Unbearable Ending
Roy Cummings, The Tampa Tribune, published 27 November 2005

Every week now it's about positioning. It's about gaining ground in the playoff race or losing it. On Sunday, the Bucs lost ground. They took a step backward. That piece of first place in the NFC South they shared with the Carolina Panthers when the day began is gone. Making it back up will be difficult. Three consecutive road games loom on the horizon.

The good news is, they didn't lose any confidence Sunday. As costly as their 13-10 loss to the Bears (8-3) at Raymond James Stadium was, the Bucs (7-4) came out of it with their confidence intact. "We didn't get our butts whupped," right tackle Kenyatta Walker said. "We just got into a dogfight. And there were times when we looked pretty good. But there were also some times when, man, we just looked ugly."

Nothing looked uglier than kicker Matt Bryant pushing a potential game-tying 29-yard field goal to the right of the uprights late in the fourth quarter. Unless, of course, it was quarterback Chris Simms losing a fumble at his own 1. That giveaway, which was one of several big plays created by Bears end Alex Brown, came on the third play of the Bucs' first series and it resulted one play later in a Bears touchdown from which the Bucs never recovered. "That was the story line of the day if you ask me," Jon Gruden said. "We have the fumble at the 1-yard line, they capitalize and we were unable to make a couple of opportunities work for us."

It was indeed a game of wasted opportunities for the Bucs. Cornerback Ronde Barber wasted one. Shortly after the Bucs cut the Bears' lead to 7-3 late in the first quarter, he flat out dropped an errant Kyle Orton pass. Tight end Anthony Becht and wide receiver Michael Clayton were guilty, too. Both dropped catchable passes (Becht in the first quarter, Clayton in the second), and the drops forced the Bucs to eventually punt.

Then there was Bryant. He had made good on all but two of his field goal tries prior to Sunday, and he had no trouble hitting a 27-yarder and a PAT before he walked out to attempt the game-tying 29-yarder late in the fourth quarter. That's significant, because Bryant "tweaked" his hamstring on the game's opening kickoff. However, the fact that he showed no ill effects over the course of the next three quarters convinced Gruden that Bryant was good to go.

"It's unfortunate, but he just pushed it," Gruden said of Bryant, who echoed Gruden's comments and added that his hamstring injury did not factor into his miss. "Twenty-nine yards? It should go down the middle every time," Bryant said. "I just missed it. It was one of those days where something like that shouldn't happen, but it did happen. I mean, you can't get too high with the highs or too low with the lows, but this is pretty low. This could have been a big win for us. It just didn't happen."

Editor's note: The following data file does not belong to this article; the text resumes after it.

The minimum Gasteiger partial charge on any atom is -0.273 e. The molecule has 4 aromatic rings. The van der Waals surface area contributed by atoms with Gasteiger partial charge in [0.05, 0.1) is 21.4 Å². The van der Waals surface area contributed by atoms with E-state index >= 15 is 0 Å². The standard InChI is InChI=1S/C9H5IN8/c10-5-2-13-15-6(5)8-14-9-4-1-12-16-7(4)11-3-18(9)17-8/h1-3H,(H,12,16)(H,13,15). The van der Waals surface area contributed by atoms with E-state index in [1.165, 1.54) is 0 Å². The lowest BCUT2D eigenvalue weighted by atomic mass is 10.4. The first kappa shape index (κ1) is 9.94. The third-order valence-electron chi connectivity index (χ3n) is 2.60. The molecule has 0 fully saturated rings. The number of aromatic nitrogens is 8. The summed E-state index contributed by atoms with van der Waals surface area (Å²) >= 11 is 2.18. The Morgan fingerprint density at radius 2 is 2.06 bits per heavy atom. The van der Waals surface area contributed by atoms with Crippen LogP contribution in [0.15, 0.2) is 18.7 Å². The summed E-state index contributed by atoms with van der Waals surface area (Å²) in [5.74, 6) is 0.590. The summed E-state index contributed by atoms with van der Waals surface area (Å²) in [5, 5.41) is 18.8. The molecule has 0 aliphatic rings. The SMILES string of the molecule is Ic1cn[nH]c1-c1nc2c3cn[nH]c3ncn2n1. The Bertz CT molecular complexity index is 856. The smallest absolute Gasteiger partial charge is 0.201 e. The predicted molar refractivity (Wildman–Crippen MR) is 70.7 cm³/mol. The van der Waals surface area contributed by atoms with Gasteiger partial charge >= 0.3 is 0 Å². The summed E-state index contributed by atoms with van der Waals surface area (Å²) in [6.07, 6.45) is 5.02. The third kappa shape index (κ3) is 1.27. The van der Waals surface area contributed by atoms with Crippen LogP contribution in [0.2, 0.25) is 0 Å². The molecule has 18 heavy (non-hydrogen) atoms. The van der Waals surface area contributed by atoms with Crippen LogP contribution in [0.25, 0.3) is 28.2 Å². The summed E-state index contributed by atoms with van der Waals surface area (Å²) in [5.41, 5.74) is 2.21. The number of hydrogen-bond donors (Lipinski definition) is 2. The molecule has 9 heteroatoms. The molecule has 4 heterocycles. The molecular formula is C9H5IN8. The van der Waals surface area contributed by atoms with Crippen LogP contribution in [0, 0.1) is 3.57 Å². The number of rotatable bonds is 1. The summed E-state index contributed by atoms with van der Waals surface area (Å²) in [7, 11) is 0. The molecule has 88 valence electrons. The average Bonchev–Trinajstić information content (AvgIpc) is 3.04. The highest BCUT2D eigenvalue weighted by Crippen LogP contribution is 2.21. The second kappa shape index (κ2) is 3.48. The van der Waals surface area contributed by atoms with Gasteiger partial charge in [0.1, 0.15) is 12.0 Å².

What happens next is what matters most. A young team, at least on offense, embarks on a three-game road trip that includes games against the Super Bowl champion Patriots and first-place Panthers. Already, it's on their minds. "This game is about mental toughness," Walker said. "So we're going to find out here over the next two or three weeks just how tough we really are. We're going to find out what we're made of. Based on what I saw [Sunday], I like our chances. I mean, we were in it all the way, against a very good defense. We fought as a line and when we got knocked down we got back up and got back at it. That's a good sign."

Here's another: Simms, as he has done each of the previous two weeks, put the Bucs in position to win. With his team trailing 13-3, he engineered a fourth-quarter touchdown drive and another potential scoring drive that ended with Bryant's miss. And he did it this time against the top-ranked defense in the league, a unit that at one point Sunday had not surrendered a touchdown on 37 consecutive opponent possessions. "That comeback that Chris Simms engineered in the last couple of possessions was one of the things I'll be most proud of in my relationship with him," Gruden said. "He was very poised in those back-to-back drives."

That's saying something. After all, the Bucs never did quite figure out how to block Brown. They tried a variety of combinations, but the former Florida star finished the day with two sacks, four pass breakups and a forced fumble. "We played Carolina a few weeks ago, and I didn't think there could be a defensive line or defense altogether that could be that good," Simms said. "The Bears probably proved me wrong."

Opposing quarterbacks used to talk of the Tampa Bay defense that way. Sometimes they still do, but the Bucs have struggled on third down in recent games, and Sunday was no different. Though they allowed the Bears to convert just four of their 15 third downs, one produced 41 yards and extended a drive that resulted in Robbie Gould kicking the game-deciding field goal.

"They had a call there, and we had one of our man-free blitzes," linebacker Derrick Brooks said. "I was inches away from knocking that ball down. That's how small the difference is. I was so close to knocking it down, but I didn't. That's the kind of game it was. We had our chances to make plays in a three phases of the game. We just didn't make them. So I give them credit for hanging in there. But I really feel like we'll see them again."